Cameron: Why'd you kick me?
Ferris: Where's your brain?
Cameron: Why'd you kick me?
Ferris: Where's your brain?
Cameron: Why'd you kick me?
Ferris: Where's your brain?
Cameron: I asked you first.
Ferris: Now, I didn't hit you. I lightly slapped you.
Pete Juvinall said…
I think we suffer from multiple personality disorder. I was at our IV chapter's large group last night and it really hit me. There was a speaker from one of the more charismatic churches in town and his talk had a bit more of a different edge than the pastor of the local PCA church, or the pastor from the Bible church in town. All three of which God has used to move in people's hearts, but each take a very different approach to speaking.

In attending a couple of churches in my town, there's almost a willingness to look 'cool' to our culture or there is a purposeful disengagement with it ('screw you, you can come to my party, but I don't want you to bring your crap in here'). Don't get me wrong, I think we need to engage and be relevant to our culture, but I think we need to not try so hard. It's the difference between Bo Bice and U2; one tries to look cool and has all the right moves, and the other knows its audience and is relevant.
Rick said…
great book - _the gospel according to america_ - looks at the whole thing in that new light.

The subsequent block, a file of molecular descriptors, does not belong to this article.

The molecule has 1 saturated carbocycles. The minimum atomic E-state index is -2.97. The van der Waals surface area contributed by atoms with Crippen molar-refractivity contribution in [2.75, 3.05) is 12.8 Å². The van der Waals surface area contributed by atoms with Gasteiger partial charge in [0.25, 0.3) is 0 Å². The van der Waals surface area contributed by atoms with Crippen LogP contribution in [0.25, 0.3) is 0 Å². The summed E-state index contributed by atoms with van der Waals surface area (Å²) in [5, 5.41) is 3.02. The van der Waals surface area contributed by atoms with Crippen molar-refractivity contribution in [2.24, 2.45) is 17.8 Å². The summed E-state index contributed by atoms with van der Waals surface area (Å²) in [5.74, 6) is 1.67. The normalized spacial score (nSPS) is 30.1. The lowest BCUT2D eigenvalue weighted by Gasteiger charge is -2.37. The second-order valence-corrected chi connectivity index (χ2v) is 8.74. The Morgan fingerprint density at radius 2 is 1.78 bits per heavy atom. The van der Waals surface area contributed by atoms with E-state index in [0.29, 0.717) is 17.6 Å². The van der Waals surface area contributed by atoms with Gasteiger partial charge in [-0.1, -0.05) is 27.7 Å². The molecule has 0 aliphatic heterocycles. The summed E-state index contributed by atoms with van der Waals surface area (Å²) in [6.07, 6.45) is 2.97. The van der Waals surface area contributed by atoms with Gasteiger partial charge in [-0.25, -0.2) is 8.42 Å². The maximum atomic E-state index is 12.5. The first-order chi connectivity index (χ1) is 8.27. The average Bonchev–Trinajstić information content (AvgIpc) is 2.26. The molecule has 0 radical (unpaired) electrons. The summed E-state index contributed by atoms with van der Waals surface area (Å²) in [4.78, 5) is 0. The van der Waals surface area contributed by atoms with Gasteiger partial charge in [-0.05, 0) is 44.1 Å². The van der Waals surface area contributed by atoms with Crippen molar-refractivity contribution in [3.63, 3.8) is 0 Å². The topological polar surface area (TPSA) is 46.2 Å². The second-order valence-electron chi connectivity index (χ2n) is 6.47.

Anonymous said…
I think if we just let go of more of our crap and share the wealth a little.
Mr Steve said…
I just came across Good Search. Now you can be thoughtful while using the internet. Isn't technologee great?
Anonymous said…
American Christians could become more thoughtful by turning off their TVs, reading good books and Scripture, and reflecting on what they've read and what's happening in the world.
David Zimmerman said…
Point to "Anonymous." As the administrator of Loud Time, however, I feel I should mention that American Christians could, additionally, reflect on what they've read and what's happening in the world in conversation with one another.

I wonder whether solitude or conversation is more likely to lead to action. I think that'll be my next post. Thanks, "Anonymous!"
Goodness, I think sometimes thoughtful information presented simply and clearly can really make us think. The articles and questions that make me ponder the most are usually the shortest.